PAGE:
Last week, the blog Concurring Opinions featured a symposium on Madhavi Sunder’s new book, From Goods to a Good Life: Intellectual Property and Global Justice. A chapter relevant to health law scholars is available online, here. The chapter focuses on access to drugs in less developed countries (LDCs), and makes the following case:
Not too long ago, an HIV-positive diagnosis was tantamount to a death sentence — for people in the East and the West, in the South and the North. The drug companies that perfected the antiretroviral therapies invested princely sums to find these miracle cures. To justify their investment, they rely on the promise of a patent . . . . Thus patents have saved countless lives. But this structure has its limits. Indeed, the evidence is mounting that in crucial ways patents fail to promote the health of people in the developing world, and in some cases in the developed world as well.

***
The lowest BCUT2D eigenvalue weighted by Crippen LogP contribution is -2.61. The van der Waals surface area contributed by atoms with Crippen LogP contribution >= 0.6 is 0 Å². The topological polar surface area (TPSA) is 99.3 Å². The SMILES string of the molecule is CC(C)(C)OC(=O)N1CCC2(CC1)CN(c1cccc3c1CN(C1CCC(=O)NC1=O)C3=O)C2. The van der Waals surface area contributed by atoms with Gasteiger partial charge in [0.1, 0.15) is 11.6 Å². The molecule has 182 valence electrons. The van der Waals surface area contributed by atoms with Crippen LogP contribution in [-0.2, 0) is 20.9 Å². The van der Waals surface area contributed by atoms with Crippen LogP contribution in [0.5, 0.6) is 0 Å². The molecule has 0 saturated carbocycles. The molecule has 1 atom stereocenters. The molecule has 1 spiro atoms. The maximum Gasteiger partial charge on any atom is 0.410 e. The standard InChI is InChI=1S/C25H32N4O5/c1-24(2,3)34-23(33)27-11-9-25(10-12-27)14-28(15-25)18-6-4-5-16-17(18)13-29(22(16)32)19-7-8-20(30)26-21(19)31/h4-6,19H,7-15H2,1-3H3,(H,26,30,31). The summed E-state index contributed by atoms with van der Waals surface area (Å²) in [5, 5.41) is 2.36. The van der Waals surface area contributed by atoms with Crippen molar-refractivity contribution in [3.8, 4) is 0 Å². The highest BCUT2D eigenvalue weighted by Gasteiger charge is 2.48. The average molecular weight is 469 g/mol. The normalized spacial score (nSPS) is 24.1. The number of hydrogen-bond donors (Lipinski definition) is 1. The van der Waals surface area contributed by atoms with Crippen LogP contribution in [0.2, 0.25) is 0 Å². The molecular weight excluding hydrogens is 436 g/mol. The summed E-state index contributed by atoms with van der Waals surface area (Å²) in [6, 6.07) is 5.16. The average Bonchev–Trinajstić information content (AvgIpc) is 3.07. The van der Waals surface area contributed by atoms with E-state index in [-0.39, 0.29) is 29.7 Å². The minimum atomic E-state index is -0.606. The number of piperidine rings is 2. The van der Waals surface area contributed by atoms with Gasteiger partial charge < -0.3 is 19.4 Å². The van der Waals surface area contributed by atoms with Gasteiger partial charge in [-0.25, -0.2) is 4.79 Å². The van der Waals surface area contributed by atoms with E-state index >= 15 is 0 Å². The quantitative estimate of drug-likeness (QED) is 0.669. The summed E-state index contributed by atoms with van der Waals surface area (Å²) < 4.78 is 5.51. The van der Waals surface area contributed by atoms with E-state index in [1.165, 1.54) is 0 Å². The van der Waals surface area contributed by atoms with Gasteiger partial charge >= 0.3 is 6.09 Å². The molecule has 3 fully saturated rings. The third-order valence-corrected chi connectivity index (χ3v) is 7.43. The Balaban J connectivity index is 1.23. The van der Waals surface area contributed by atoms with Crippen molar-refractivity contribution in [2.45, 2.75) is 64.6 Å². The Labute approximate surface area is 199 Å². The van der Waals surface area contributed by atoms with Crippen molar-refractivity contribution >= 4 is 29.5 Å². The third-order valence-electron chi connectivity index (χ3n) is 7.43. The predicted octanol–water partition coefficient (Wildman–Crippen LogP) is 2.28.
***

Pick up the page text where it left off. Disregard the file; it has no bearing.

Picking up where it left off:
The chapter begins by telling the moving story of Thembisa Mkhosana, one of thousands of South Africans who cannot afford the third-line antiretroviral treatments needed to survive AIDS. “My blood test results have worsened dramatically,” Mkhosana told a reporter, “And now I suddenly have fever and am in pain. I’m really worried.” “I know that I’m going to die,” she said, but “who is going to look after my children?” Her story appears in this video.
Mkhosana’s plight raises difficult interpretive issues. Is she “collateral damage” from a patent system that depends on the strict rules that deny her access to the medicine she needs? Or is this an entirely avoidable tragedy, a consequence of misapplied and misinterpreted laws? Sunder makes the case for the latter view very convincingly, while providing a compact and accessible account of the development of international patent policy over the past 20 years.